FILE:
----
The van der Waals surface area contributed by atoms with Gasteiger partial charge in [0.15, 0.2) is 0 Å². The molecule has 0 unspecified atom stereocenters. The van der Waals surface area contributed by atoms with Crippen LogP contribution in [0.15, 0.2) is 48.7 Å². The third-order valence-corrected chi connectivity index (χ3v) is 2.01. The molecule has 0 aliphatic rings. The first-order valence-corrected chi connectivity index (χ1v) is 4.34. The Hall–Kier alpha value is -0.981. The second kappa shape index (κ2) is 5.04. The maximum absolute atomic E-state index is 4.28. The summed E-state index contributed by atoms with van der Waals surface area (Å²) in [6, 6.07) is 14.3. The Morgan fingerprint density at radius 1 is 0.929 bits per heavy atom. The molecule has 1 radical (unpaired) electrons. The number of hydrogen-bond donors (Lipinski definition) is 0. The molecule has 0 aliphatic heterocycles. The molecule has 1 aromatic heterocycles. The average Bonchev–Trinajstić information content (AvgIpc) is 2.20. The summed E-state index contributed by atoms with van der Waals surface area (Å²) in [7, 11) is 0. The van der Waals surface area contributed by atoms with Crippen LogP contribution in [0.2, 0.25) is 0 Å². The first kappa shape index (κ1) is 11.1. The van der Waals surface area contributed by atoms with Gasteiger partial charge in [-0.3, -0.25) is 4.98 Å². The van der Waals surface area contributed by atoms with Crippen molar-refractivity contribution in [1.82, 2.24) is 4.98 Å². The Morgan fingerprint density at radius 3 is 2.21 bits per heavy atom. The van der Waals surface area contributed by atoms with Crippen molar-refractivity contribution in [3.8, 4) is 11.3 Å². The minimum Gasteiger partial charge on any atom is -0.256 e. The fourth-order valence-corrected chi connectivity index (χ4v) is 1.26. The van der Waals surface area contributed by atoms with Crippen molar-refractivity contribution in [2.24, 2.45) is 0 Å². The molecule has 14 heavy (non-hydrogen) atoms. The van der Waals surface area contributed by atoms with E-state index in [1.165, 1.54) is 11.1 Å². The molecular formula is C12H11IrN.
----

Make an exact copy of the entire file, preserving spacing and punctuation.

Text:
The van der Waals surface area contributed by atoms with Gasteiger partial charge in [0.15, 0.2) is 0 Å². The molecule has 0 unspecified atom stereocenters. The van der Waals surface area contributed by atoms with Crippen LogP contribution in [0.15, 0.2) is 48.7 Å². The third-order valence-corrected chi connectivity index (χ3v) is 2.01. The molecule has 0 aliphatic rings. The first-order valence-corrected chi connectivity index (χ1v) is 4.34. The Hall–Kier alpha value is -0.981. The second kappa shape index (κ2) is 5.04. The maximum absolute atomic E-state index is 4.28. The summed E-state index contributed by atoms with van der Waals surface area (Å²) in [6, 6.07) is 14.3. The Morgan fingerprint density at radius 1 is 0.929 bits per heavy atom. The molecule has 1 radical (unpaired) electrons. The number of hydrogen-bond donors (Lipinski definition) is 0. The molecule has 0 aliphatic heterocycles. The molecule has 1 aromatic heterocycles. The average Bonchev–Trinajstić information content (AvgIpc) is 2.20. The summed E-state index contributed by atoms with van der Waals surface area (Å²) in [7, 11) is 0. The van der Waals surface area contributed by atoms with Crippen LogP contribution in [0.2, 0.25) is 0 Å². The first kappa shape index (κ1) is 11.1. The van der Waals surface area contributed by atoms with Gasteiger partial charge in [-0.3, -0.25) is 4.98 Å². The van der Waals surface area contributed by atoms with Crippen molar-refractivity contribution in [1.82, 2.24) is 4.98 Å². The Morgan fingerprint density at radius 3 is 2.21 bits per heavy atom. The van der Waals surface area contributed by atoms with Crippen molar-refractivity contribution in [3.8, 4) is 11.3 Å². The minimum Gasteiger partial charge on any atom is -0.256 e. The fourth-order valence-corrected chi connectivity index (χ4v) is 1.26. The van der Waals surface area contributed by atoms with Crippen molar-refractivity contribution in [2.24, 2.45) is 0 Å². The molecule has 14 heavy (non-hydrogen) atoms. The van der Waals surface area contributed by atoms with E-state index in [1.165, 1.54) is 11.1 Å². The molecular formula is C12H11IrN.